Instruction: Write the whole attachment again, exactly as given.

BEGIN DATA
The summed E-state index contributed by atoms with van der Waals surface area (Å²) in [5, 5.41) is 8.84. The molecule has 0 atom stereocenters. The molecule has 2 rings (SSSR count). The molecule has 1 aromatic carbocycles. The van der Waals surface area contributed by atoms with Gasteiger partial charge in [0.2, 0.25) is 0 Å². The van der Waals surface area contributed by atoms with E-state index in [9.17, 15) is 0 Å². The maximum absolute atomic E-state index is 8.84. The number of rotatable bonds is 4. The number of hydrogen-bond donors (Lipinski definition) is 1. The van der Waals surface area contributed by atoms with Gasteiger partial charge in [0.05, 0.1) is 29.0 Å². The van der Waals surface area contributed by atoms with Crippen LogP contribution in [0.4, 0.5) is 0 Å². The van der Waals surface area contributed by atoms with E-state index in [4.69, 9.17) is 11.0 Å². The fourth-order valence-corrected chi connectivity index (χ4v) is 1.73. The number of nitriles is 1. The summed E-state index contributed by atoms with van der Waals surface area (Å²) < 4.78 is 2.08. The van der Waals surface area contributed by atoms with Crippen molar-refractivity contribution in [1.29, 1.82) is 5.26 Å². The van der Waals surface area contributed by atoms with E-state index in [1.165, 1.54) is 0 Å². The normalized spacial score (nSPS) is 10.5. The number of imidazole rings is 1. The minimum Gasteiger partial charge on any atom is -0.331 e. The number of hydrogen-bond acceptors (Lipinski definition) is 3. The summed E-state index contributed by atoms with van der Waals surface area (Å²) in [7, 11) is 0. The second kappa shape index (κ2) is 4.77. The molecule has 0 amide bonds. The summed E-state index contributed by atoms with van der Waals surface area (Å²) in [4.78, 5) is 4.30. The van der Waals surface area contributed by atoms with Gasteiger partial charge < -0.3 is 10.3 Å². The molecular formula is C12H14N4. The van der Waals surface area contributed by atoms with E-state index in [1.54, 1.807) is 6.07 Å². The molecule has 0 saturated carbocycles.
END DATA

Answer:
The summed E-state index contributed by atoms with van der Waals surface area (Å²) in [5, 5.41) is 8.84. The molecule has 0 atom stereocenters. The molecule has 2 rings (SSSR count). The molecule has 1 aromatic carbocycles. The van der Waals surface area contributed by atoms with Gasteiger partial charge in [0.2, 0.25) is 0 Å². The van der Waals surface area contributed by atoms with E-state index in [9.17, 15) is 0 Å². The maximum absolute atomic E-state index is 8.84. The number of rotatable bonds is 4. The number of hydrogen-bond donors (Lipinski definition) is 1. The van der Waals surface area contributed by atoms with Gasteiger partial charge in [0.05, 0.1) is 29.0 Å². The van der Waals surface area contributed by atoms with Crippen LogP contribution in [0.4, 0.5) is 0 Å². The van der Waals surface area contributed by atoms with E-state index in [4.69, 9.17) is 11.0 Å². The fourth-order valence-corrected chi connectivity index (χ4v) is 1.73. The number of nitriles is 1. The summed E-state index contributed by atoms with van der Waals surface area (Å²) < 4.78 is 2.08. The van der Waals surface area contributed by atoms with Crippen molar-refractivity contribution in [1.29, 1.82) is 5.26 Å². The van der Waals surface area contributed by atoms with E-state index in [1.165, 1.54) is 0 Å². The normalized spacial score (nSPS) is 10.5. The number of imidazole rings is 1. The minimum Gasteiger partial charge on any atom is -0.331 e. The number of hydrogen-bond acceptors (Lipinski definition) is 3. The summed E-state index contributed by atoms with van der Waals surface area (Å²) in [7, 11) is 0. The second kappa shape index (κ2) is 4.77. The molecule has 0 amide bonds. The summed E-state index contributed by atoms with van der Waals surface area (Å²) in [4.78, 5) is 4.30. The van der Waals surface area contributed by atoms with Gasteiger partial charge < -0.3 is 10.3 Å². The molecular formula is C12H14N4. The van der Waals surface area contributed by atoms with E-state index in [1.54, 1.807) is 6.07 Å². The molecule has 0 saturated carbocycles.